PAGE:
Source: Beazley, A&E Reporter, Volume 7, Issue 1 – January 2012
New Mexico Statute Prohibits Choice of Law Provisions
Design professionals performing services on projects located in New Mexico are advised that the New Mexico legislature passed House Bill 64 which enacted NMSA (1978) 57-28A-1, and applies to all construction contracts entered into on or after July 1, 2011. The statute provides that any provision of a construction contract is void, unenforceable and against New Mexico public policy if the provision: 1. makes the construction contract subject to the laws of another state; or 2. requires any litigation arising from the contract to be conducted in another state. Construction contract is broadly defined pursuant to section C of the statute as “a public, private, foreign or domestic contract or agreement related to construction, alteration, repair or maintenance of any real property in New Mexico and includes agreements for architectural services, demolition, design services, development, engineering services, excavation or other improvement to real property, including buildings, shafts, wells and structures, whether on, above or under real property.” The statute also requires that any mediation, arbitration “or other dispute resolution proceeding arising from or relating to” a construction contract performed in New Mexico shall be conducted in New Mexico.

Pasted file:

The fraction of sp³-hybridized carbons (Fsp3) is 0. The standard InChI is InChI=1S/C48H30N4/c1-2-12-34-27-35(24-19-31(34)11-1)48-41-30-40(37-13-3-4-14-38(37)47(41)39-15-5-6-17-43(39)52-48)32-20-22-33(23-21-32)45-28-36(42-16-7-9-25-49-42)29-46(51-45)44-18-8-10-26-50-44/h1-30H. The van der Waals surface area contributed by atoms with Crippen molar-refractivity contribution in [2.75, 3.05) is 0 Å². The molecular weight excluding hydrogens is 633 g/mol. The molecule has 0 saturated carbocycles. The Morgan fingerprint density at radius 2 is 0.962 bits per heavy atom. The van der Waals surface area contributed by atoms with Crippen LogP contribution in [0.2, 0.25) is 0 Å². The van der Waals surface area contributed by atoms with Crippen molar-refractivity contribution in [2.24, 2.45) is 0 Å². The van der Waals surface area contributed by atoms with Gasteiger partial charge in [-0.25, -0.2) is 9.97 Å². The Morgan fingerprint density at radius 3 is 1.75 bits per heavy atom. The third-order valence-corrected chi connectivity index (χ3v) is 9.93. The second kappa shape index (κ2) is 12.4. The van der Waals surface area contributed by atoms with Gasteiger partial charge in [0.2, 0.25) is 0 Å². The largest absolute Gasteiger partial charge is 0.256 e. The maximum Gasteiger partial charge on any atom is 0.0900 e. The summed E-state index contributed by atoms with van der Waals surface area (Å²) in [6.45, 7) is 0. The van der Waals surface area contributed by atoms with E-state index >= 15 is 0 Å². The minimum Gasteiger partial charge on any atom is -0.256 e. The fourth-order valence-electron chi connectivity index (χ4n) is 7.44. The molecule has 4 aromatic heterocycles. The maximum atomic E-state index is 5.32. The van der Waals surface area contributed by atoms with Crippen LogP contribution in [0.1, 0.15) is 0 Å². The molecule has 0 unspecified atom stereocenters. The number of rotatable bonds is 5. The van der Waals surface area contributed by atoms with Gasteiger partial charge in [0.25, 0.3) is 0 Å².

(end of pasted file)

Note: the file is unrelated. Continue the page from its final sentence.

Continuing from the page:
This prohibition will disallow client attempts to modify industry standard documents’ choice of law provisions, which typically stipulate that professional services agreements are governed by the law of the place where the project is located (e.g., Article 10.1 in the AIA B101 – 1007 Standard Form of Agreement between Owner and Architect). However, the statute cuts both ways because there could be specific issues under applicable New Mexico law governing the interpretation and enforcement of the contract for which out-of-state design professionals should seek the assistance of local counsel.